And publish the occasion of our arms.
The commonwealth is sick of their own choice,
Their over-greedy love hath surfeited :-
An habitation giddy and unsure
Hath he, that buildeth on the vulgar heart.
O thou fond many! with what loud applause
Didst thou beat heaven with blessing Bolingbroke,
Before he was what thou wouldst have hiin be?
And being now trimm'd in thine own desires,
Thou, beastly feeder, art so full of him,
That thou provok'st thyself to cast him up.
So, so, thou common dog, didst thou disgorge
Thy glutton bosom of the royal Richard;
And now thou wouldst eat thy dead vomit up,
And howl'st to find it. What trust is in these times?
They that, when Richard liv'd, would have him die,
Are now become enamour'd on his grave:
Thou, that threw'st dust upon his goodly head,
When through proud London he came sighing on
After the admired heels of Bolingbroke,
Cry’st now, 0 earth, yield us thut king again,
And take thou this! O thoughts of men accurst!
Past, and to come, seem best; things present, worst.

Mowb. Shall we go draw our numbers, and set on?
Hast. We are time's subjects, and time bids be gone.


[ocr errors]

Enter Hostess; Fang, and his Boy, with her; ana

SNARE following:
Host. Master Fang, have you entered the action?
Fang. It is entered.

Host. Where is your yeoman? Is it a lusty yeoman? will a'stand to't?

Fang. Sirrah, where's Snare ?
Host. O lord, ay; good master Snare.
Snare. Here, here.
Fang. Snare, we must arrest sir John Falstaff.

Host. Yea, good master Snare; I have entered him and all.

Snare. It may chance cost some of us our lives, for he will stab.

Host. Alas the day! take heed of him; he stabbed me in mine own house, and that most beastly: in good faith, a'cares not what mischief he doth, if his weapon be out: he will foin like any devil; he will spare neither man, woman, nor child.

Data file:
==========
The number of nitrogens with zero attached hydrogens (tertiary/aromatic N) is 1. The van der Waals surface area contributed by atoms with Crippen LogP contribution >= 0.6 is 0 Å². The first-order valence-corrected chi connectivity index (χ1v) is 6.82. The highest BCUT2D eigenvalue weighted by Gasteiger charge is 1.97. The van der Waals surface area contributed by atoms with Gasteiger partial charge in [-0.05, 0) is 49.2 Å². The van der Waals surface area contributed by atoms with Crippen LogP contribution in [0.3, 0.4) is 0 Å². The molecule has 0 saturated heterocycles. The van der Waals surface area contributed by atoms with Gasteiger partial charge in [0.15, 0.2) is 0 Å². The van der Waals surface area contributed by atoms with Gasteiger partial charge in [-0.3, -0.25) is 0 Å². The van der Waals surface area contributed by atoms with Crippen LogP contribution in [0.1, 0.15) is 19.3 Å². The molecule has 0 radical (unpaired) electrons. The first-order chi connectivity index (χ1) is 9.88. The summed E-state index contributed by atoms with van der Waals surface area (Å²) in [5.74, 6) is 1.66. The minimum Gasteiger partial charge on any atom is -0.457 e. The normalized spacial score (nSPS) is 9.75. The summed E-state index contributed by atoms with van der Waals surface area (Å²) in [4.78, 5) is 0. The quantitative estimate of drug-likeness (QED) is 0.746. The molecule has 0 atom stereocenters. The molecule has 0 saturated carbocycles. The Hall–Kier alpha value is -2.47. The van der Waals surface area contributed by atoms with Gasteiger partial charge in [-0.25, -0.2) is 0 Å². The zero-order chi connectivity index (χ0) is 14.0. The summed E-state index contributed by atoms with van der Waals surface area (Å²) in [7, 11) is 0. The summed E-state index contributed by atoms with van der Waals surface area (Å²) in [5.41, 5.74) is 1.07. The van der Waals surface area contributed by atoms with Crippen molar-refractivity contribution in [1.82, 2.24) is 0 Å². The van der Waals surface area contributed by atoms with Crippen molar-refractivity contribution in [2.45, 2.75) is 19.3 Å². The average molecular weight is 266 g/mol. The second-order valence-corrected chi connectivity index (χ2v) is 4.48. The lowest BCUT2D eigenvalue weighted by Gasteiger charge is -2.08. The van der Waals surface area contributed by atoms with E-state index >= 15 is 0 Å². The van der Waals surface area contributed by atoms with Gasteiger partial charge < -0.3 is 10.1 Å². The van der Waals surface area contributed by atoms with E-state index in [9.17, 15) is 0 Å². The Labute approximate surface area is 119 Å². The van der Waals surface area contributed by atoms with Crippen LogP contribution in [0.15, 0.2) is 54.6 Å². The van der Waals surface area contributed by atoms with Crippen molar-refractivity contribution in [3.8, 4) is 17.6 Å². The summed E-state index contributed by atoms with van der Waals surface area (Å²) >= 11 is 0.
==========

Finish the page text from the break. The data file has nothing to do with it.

[ocr errors]

Fang. If I can close with him, I care not for his thrust.

Host. No, nor I neither: I'll be at your elbow.

Fang. An I but fist him once; an a'come but within my vice;

Host. I am undone by his going; I warrant you, he's an infinitive thing upon my score :-Good master Fang, hold him sure;—good master Snare, let him not 'scape. He comes continually to Pie-corner (saving your manhoods), to buy a saddle; and he's indited to dinner to the Lubbar's Headin Lumbert-street, to master Smooth's the silkman: I pray ye, since my, on is entered, and my case so openly known to the world, let him be brought in to his answer. A hundred mark is a long loan for a poor lone woman to bear: and I have borne, and borne, and borne; and have been fubbed off, and fubbed off, and fubbed off, from this day to that day, that it is a shame to be thought on. There is no honesty in such dealing; unless a woman should be made an ass, and a beast, to bear every knave's wrong.-Enter Sir John FALSTAFF, Page, and BARDOLPH. Yonder he comes; and that arrant malmsey-nose knave, Bardolph, with him. Do your offices, do your offices, master Fang, and master Snare; do

do me Fal. How now? whose mare's dead? what's the matter?

Fang. Sir John, I arrest you at the soit of mistress Quickly.

Fal. Away, varlets !-Draw, Bardolph; cut me off the villain's bead; throw the quean in the channel.

Host. Throw me in the channel? I'll throw thee in the channel. Wilt thou? wilt thou? thou bastardly rogue !-Murder, murder! O thou honeysuckle villain! wilt thou kill God's officers, and the king's? O thou honey-seed rogue! thou art a honey-seed; à manqueller, and a woman-queller.

Fal. Keep them oft, Bardolph.
Fang. A rescue! a rescue!
Host. Good people, bring a rescue or two.-Thous

do me, me,

your offices.

« PreviousContinue »